I used MS Paint and made a bunch of quick smooth gradients and saved them to use
in Tux. http://www.youtube.com/watch?v=Wc0JAYoU6aM
For Tux, maybe you could Imagine, not a fill, but a super size gradient
paintbrush, bigger than the page diagonal; left click to pick one end's current
color; right click to pick the other end color thru transparent value then swipe
a split font (gradient) across the picture, any angle. Any easier?
Tux and Paint make good partners
From: Bill Kendrick <nbs@...>
To: Discussion list for parents and teachers using Tux Paint
Cc: LGallaz <LGallaz@...>
Sent: Fri, March 11, 2011 5:12:23 PM
Subject: Re: [Tuxpaint-users] A simple questiion
On Mon, Mar 07, 2011 at 03:27:46AM -0500, LGallaz wrote:
> My question is rather simple, I just try to remember since a week how I
> can get a vertical gradient on an entire drawing, the best example for
> that is a dark sky on top with a lighter colour underneath. I obtained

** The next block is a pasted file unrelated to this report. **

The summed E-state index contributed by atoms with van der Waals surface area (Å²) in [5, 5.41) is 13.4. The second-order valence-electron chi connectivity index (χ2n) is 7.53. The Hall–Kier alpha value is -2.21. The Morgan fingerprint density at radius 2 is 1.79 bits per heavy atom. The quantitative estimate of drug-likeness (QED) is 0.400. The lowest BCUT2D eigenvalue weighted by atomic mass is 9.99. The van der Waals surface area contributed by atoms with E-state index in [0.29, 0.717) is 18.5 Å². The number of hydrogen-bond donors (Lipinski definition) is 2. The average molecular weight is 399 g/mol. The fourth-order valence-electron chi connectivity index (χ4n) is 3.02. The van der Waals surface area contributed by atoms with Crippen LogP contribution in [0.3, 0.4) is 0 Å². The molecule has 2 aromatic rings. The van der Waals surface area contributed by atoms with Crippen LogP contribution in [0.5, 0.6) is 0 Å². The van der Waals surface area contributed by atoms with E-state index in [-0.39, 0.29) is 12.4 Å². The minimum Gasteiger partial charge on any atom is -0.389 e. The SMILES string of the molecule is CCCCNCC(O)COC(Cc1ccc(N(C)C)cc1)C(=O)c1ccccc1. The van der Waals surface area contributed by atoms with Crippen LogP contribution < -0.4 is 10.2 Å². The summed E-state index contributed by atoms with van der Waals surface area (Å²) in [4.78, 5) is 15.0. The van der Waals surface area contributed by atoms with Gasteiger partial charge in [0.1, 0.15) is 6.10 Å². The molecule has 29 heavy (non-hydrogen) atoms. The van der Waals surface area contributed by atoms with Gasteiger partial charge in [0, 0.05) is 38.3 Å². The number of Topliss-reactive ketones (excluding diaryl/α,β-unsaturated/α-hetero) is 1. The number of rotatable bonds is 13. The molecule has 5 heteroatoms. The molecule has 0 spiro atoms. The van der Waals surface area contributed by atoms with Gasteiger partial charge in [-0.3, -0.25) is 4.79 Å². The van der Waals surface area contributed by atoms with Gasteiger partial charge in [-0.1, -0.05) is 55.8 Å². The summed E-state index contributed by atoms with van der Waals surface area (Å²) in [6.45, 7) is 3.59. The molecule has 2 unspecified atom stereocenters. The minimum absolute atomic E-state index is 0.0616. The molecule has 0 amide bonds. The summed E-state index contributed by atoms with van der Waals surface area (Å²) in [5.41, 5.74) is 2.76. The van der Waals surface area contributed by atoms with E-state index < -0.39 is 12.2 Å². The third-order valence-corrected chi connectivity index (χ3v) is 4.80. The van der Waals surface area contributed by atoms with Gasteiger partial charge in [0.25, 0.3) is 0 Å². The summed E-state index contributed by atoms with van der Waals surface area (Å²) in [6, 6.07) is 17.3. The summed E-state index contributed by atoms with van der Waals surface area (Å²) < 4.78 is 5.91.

> this effect a few weeks ago, but I can absolutely not remember how I
> proceeded successfully!
> I tried many tools which have an effect on the whole canvas, without
> obtaining this gradient effect until today.
Hi there (your posts didn't go to the list, since you were not subscribed,
but I've approved them; Cc'ing you, in case you're still not subscribed).
Here's what I do:
(1) Paint a line across the middle of the canvas (your 'horizon')
(2) Use 'Fill' to fill the top half with the general sky color (e.g., blue),
and to fill the bottom with the general ground color (e.g., purple).
(3) Use the 'Lighten' and 'Darken' Magic tools to 'paint' stripes of the scene
darker or lighter; Or you could use the 'Paint' tool with a fuzzy,
transparent brush (or one of the textured ones).
(4) Use tools like 'Chalk' to 'mix up' the stripes of color
(5) Use 'Smudge' and/or 'Blur' to blend them together
A gradient-based fill tool would be very nice, but we don't really have
a concept of "the other color" at the moment, so I can't really imagine
what the interface would be like to do this... unless it simply did
"current color thru transparent"... in other words, a fill that
'faded out' in some direction.
I put together an example w/ screenshots, which you can see here:
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